The Legal Services Board (LSB) is to tell the approved regulators that they must consult those they regulate about setting the level of practising fees beyond what is needed simply for regulation, it has emerged.
It will also ask searching questions about how the regulators use the millions of pounds they receive.
Currently, under the ‘permitted purposes’ provision of the Legal Services Act, all of the approved regulators are able to use practising certificate fee (PCF) income for certain non-regulatory purposes, such as law reform work and practice support.
In the case of the Law Society this amounts to around a quarter of the money it raises from solicitors and firms, and is the primary source of income for its representative work.
As part of its ‘blueprint’ for the future of regulation, the LSB has questioned whether this is appropriate any longer, and instead suggests that individuals and firms should be able to choose whether or not to fund these activities.
However, in newly released papers from the LSB’s March meeting, the board recognised that “progress on that issue may be slow” and so instead it is to change the way it approaches the current task of approving the level of PCFs.
The board was told: “As part of our work on the approval of PCFs, we will shortly be writing to approved regulators to highlight two areas on which we will have a particular focus in the next assessment – assurance on the allocation of PCF income to permitted purposes and the need for greater transparency (through consultation) with the fee payers on the level of PCF and where the income is spent.”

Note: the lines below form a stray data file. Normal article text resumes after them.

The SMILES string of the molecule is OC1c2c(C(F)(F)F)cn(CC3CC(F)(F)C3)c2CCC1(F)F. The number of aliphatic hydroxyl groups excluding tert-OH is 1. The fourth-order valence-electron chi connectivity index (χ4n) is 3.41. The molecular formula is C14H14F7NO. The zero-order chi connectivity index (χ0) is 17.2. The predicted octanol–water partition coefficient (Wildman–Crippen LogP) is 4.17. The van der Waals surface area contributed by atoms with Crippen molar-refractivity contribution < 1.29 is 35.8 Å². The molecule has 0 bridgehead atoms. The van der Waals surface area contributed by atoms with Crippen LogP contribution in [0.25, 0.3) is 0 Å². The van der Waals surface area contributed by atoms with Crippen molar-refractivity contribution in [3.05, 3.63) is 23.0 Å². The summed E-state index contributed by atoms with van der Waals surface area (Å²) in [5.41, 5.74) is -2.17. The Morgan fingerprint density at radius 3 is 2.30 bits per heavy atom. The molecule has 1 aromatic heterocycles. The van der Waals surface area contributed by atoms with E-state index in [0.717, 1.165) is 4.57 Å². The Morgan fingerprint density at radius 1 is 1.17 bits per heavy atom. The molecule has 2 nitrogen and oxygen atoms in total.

The LSB said it will also remind the approved regulators that PCF income can only be spent on the permitted purposes. The issue has arisen from a specific question from the Solicitors Regulation Authority on unused PCF income that is applied to the Law Society’s reserves.
“The Law Society and SRA need to be able to assure themselves and us that any reserves that consist of unused PCF income are subsequently only applied to permitted purposes,” it said. “We are considering whether there may need to be more general guidance on use of PCF to build up reserves and its subsequent use.”
Separately the LSB has begun a year-long investigation into the cost of regulation, with a particular focus on “the duplication inherent within the present system” – this would aid its call for a single regulator.
The first stage of the review is collecting and analysing available data ahead of deciding which aspects of the cost of regulation to prioritise.